SEO and in-bound links

If you pay attention to search engine optimization (SEO), your event page(s) will receive “organic” traffic – that is, traffic that finds you, rather than you finding the traffic (i.e. the “pull” from users searching, rather than the “push” from your email promotions).  Think about the search keywords that you’d want to associate with your event [e.g. when users are performing searches] and make sure the content on your event page is rich in those keywords.

To increase the page rank of your event page, increase the number of inbound links that point to your page.  A few simple ideas:

  1. For all of your social media efforts (listed above), make sure they provide links to your event page – shazam, you’ve just created a number of inbound links
  2. For event staff (especially those with large followings on Twitter), ask them to temporarily point the “web site” URL in their Twitter profile to the event page
  3. Ask partners, associates, even clients to post a URL from their web site(s) to your event page
  4. Add a “Share on Facebook” capability on your event page – this may result in page rank benefit as search engines begin to index Facebook wall posts – until then, what this really does is generate awareness and outreach of your event to users’ Facebook friends.  If a potential attendee visits your event page and shares the page with her 100 Facebook friends, then you’ve just received 100 free advertising impressions

Advertise

Some affordable options to consider:

  1. Facebook advertising – purchase targeted ads on Facebook.  For a physical event, you can target by geography (e.g. starting with users who are geographically close to your event site).  For a virtual event, geography is less important, so you may want to target based on attributes in the users’ Facebook profiles.  You can pay per view (of the ad) or per click (on the ad), so the terms are flexible.  eHow has a good overview on Facebook advertising.
  2. Content syndication – purchase web syndication with online publishers in your industry – get your event listed in their directories, content sites, etc.  They may charge you per click or per lead (completed registration).  Not only can this generate registrants for your event, but it also improves your page rank by generating more inbound links to your event page.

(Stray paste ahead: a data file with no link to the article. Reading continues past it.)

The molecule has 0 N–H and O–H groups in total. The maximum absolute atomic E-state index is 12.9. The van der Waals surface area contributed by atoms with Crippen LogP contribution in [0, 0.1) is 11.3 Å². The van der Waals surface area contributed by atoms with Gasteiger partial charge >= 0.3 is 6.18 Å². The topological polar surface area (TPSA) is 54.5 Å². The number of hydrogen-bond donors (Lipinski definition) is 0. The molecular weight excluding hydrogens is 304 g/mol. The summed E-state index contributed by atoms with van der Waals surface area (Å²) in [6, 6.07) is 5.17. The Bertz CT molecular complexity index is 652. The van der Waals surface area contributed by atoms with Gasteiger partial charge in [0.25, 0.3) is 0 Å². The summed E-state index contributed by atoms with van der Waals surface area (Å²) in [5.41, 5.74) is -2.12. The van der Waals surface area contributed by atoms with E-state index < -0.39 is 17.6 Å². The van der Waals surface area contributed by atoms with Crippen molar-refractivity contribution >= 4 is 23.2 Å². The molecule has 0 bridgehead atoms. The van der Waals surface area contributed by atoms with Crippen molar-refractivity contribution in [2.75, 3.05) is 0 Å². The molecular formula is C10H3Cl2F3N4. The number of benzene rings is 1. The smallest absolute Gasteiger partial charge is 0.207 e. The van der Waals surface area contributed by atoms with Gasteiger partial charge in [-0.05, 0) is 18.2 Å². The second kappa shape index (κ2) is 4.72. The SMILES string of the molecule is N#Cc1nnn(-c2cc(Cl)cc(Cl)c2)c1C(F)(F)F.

Hopefully I’ve covered a few “outside the inbox” options for you to consider – certainly continue to promote your event via email – however, use some of these options to lighten the load a bit on your email marketing lists.

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6 Responses to To Promote Your Physical Or Virtual Event, Think Outside The Inbox

  1. Michael says:

    That’s a great article! Thank you, Dennis!

  2. Great advice Dennis!
    One more I would add is: Use images effectively. If you have the right images and tag them appropriately you will often get a ton of organic search hits from the images. Also thanks for the mention!

  3. Dennis Shiao says:

    Thanks, Ian – and good point. Continuing on your point, event planners who utilize Flash content on their event marketing pages should take care to make the Flash SEO friendly, as search engines can now index the text content that’s rendered within Flash.

  4. atics says:

    how about using flash banner ? any suggestion using banner advertising ?

  5. Dennis Shiao says:

    Flash banners can be effective, but keep in mind that click-thru rates (CTR) on banners have been in steady decline, so you’ll need to carefully review banner placement and content – and whether your target audience is likely to take action.

  6. […] Think Outside the Inbox for Virtual Event Promotion […]